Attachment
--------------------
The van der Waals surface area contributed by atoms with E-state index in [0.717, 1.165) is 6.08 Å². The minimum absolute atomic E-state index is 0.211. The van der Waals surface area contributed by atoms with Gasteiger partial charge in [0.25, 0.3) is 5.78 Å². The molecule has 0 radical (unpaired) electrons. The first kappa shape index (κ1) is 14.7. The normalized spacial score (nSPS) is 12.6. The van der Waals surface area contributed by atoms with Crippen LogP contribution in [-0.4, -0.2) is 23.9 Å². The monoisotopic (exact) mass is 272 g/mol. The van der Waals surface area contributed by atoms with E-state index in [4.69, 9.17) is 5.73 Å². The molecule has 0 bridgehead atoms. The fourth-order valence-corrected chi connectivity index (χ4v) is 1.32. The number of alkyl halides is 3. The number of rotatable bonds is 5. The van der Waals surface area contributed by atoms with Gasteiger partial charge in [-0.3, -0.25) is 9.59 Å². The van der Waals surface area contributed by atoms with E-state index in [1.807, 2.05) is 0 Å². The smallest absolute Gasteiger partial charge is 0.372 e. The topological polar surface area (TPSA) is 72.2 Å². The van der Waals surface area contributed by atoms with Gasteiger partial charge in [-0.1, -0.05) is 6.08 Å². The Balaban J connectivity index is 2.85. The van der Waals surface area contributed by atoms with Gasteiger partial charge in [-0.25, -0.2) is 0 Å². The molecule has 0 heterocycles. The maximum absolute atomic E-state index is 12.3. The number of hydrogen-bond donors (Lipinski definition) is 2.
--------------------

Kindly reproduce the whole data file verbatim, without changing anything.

The van der Waals surface area contributed by atoms with E-state index in [0.717, 1.165) is 6.08 Å². The minimum absolute atomic E-state index is 0.211. The van der Waals surface area contributed by atoms with Gasteiger partial charge in [0.25, 0.3) is 5.78 Å². The molecule has 0 radical (unpaired) electrons. The first kappa shape index (κ1) is 14.7. The normalized spacial score (nSPS) is 12.6. The van der Waals surface area contributed by atoms with Crippen LogP contribution in [-0.4, -0.2) is 23.9 Å². The monoisotopic (exact) mass is 272 g/mol. The van der Waals surface area contributed by atoms with E-state index in [4.69, 9.17) is 5.73 Å². The molecule has 0 bridgehead atoms. The fourth-order valence-corrected chi connectivity index (χ4v) is 1.32. The number of alkyl halides is 3. The number of rotatable bonds is 5. The van der Waals surface area contributed by atoms with Gasteiger partial charge in [-0.3, -0.25) is 9.59 Å². The van der Waals surface area contributed by atoms with E-state index in [1.807, 2.05) is 0 Å². The smallest absolute Gasteiger partial charge is 0.372 e. The topological polar surface area (TPSA) is 72.2 Å². The van der Waals surface area contributed by atoms with Gasteiger partial charge in [-0.1, -0.05) is 6.08 Å². The Balaban J connectivity index is 2.85. The van der Waals surface area contributed by atoms with Gasteiger partial charge in [-0.25, -0.2) is 0 Å². The molecule has 0 heterocycles. The maximum absolute atomic E-state index is 12.3. The number of hydrogen-bond donors (Lipinski definition) is 2.